Dems double down on call for $500B in state aid, reject McConnell's bankruptcy push

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Democratic leaders on Tuesday doubled down on their demand for $500 billion in aid to states to help with the coronavirus crisis while rejecting a suggestion by Senate Majority Leader Mitch McConnell that some struggling states may need to declare bankruptcy.

“Right now the House is hard at work for the next bill CARES 2, which must contain robust funding for state and local government to pay frontline workers,” House Speaker Nancy Pelosi, D-Calif., said in a call with reporters. “Governors and mayors, Republicans and Democrats, are crying out for support.”

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She said that states are being forced to lay off workers and cut services while also facing the coronavirus pandemic. In the first stimulus bill, $150 billion was carved out for state and local governments, but Democrats are calling for a lot more in the proposed sequel.

"In terms of funding we may have two packages, one for states and one for locals," Pelosi said. Later she clarified: “It looks like we’re going to need 500 [billion] for the states and we may also need a very big figure for counties and municipalities."

"Not all of this money would be put out right now. This would be over time, even a couple of years, to make up for all of this," she added.

McConnell said last week on “The Hugh Hewitt Show” that he would “certainly” be in favor of allowing states to use “the bankruptcy route” rather than sending governors more federal money to deal with their states’ deficits that may have been caused by pre-coronavirus problems in areas such as pensions.

"I mean, we all represent states. We all have governors regardless of party who would love to have free money," McConnell said in response to a question on what the federal government should do to help states in tricky financial situations. "And that’s why I said yesterday we’re going to push the pause button here, because I think this whole business of additional assistance for state and local governments need[s] to be thoroughly evaluated.”

After Hewett weighed in, criticizing liberal states that racked up significant liabilities, McConnell, R-Ky., said he favored letting states declare bankruptcy, as local governments are allowed to.

"Yeah, I would certainly be in favor of allowing states to use the bankruptcy route. It saves some cities," McConnell said. "And there’s no good reason for it not to be available.”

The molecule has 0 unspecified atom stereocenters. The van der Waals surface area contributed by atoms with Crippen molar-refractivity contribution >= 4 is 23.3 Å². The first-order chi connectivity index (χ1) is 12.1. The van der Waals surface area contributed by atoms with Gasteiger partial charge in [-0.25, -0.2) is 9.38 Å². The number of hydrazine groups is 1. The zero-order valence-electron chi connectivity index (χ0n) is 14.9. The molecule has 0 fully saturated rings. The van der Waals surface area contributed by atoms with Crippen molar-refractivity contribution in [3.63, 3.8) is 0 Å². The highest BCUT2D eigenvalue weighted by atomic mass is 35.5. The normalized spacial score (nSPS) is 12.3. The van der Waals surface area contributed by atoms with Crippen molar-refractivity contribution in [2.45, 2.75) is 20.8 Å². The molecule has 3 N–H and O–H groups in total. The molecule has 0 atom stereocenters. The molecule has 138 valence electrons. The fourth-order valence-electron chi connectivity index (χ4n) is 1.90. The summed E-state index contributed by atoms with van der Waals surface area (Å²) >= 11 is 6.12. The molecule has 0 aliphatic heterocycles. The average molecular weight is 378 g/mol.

The remark brought anger from a number of Democratic politicians. New York Gov. Andrew Cuomo described it as one of the “really dumb ideas of all time.” On Tuesday, Senate Minority Leader Chuch Schumer, D-N.Y., said McConnell was “out of touch” with his remarks about bankruptcy.

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“What Leader McConnell is suggesting would lead to hundreds of thousands of vital state and local government employees -- nurses and health care workers, correction officers, sanitation workers and so many others, being fired or furloughed,” he said. “What did they do, Leader McConnell?”

He said he wants to “make sure, absolutely sure a robust state and local appropriations is made in the CARES 2 bill.”

“We need it, our country needs it, everyone needs it,” he said.

On Monday, President Trump appeared open to signing such a bill, but also asked why taxpayers should bail out “poorly run states.”

“Why should the people and taxpayers of America be bailing out poorly run states (like Illinois, as example) and cities, in all cases Democrat run and managed, when most of the other states are not looking for bailout help?” Trump tweeted Monday. “I am open to discussing anything, but just asking?”

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Trump last week signed a $484 billion “Phase 3.5” emergency interim package that replenishes a fund for small businesses and adds billions of dollars in aid to hospitals across the country.

That’s in addition to the first two coronavirus response bills worth $200 billion, and the $2.2 trillion CARES Act to boost the freefalling U.S. economy and get much-needed relief to struggling families and businesses.

Fox News’ Brooke Singman contributed to this report.